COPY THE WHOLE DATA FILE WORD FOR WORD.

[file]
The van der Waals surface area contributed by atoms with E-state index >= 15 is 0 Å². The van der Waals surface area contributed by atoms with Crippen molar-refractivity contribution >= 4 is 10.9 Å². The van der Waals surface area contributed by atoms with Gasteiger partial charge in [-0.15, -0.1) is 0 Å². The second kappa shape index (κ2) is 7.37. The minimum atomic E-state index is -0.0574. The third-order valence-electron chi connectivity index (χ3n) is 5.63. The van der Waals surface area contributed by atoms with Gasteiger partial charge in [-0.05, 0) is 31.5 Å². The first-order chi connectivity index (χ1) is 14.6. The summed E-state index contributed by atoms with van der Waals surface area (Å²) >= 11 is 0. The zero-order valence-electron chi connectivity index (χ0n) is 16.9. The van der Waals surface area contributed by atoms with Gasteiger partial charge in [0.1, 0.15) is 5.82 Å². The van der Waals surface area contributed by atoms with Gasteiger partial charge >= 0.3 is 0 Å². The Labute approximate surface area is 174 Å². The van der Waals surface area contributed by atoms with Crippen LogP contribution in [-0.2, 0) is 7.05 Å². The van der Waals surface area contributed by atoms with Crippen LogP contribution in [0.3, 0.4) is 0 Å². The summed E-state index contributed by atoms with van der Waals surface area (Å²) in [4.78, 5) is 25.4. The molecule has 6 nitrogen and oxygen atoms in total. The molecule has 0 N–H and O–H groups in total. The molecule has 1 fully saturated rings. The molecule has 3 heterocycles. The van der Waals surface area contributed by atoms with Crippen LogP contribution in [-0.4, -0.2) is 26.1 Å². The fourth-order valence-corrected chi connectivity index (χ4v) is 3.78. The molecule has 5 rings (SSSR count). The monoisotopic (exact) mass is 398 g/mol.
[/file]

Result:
The van der Waals surface area contributed by atoms with E-state index >= 15 is 0 Å². The van der Waals surface area contributed by atoms with Crippen molar-refractivity contribution >= 4 is 10.9 Å². The van der Waals surface area contributed by atoms with Gasteiger partial charge in [-0.15, -0.1) is 0 Å². The second kappa shape index (κ2) is 7.37. The minimum atomic E-state index is -0.0574. The third-order valence-electron chi connectivity index (χ3n) is 5.63. The van der Waals surface area contributed by atoms with Gasteiger partial charge in [-0.05, 0) is 31.5 Å². The first-order chi connectivity index (χ1) is 14.6. The summed E-state index contributed by atoms with van der Waals surface area (Å²) >= 11 is 0. The zero-order valence-electron chi connectivity index (χ0n) is 16.9. The van der Waals surface area contributed by atoms with Gasteiger partial charge in [0.1, 0.15) is 5.82 Å². The van der Waals surface area contributed by atoms with Gasteiger partial charge >= 0.3 is 0 Å². The Labute approximate surface area is 174 Å². The van der Waals surface area contributed by atoms with Crippen LogP contribution in [-0.2, 0) is 7.05 Å². The van der Waals surface area contributed by atoms with Crippen LogP contribution in [0.3, 0.4) is 0 Å². The summed E-state index contributed by atoms with van der Waals surface area (Å²) in [4.78, 5) is 25.4. The molecule has 6 nitrogen and oxygen atoms in total. The molecule has 0 N–H and O–H groups in total. The molecule has 1 fully saturated rings. The molecule has 3 heterocycles. The van der Waals surface area contributed by atoms with Crippen LogP contribution in [-0.4, -0.2) is 26.1 Å². The fourth-order valence-corrected chi connectivity index (χ4v) is 3.78. The molecule has 5 rings (SSSR count). The monoisotopic (exact) mass is 398 g/mol.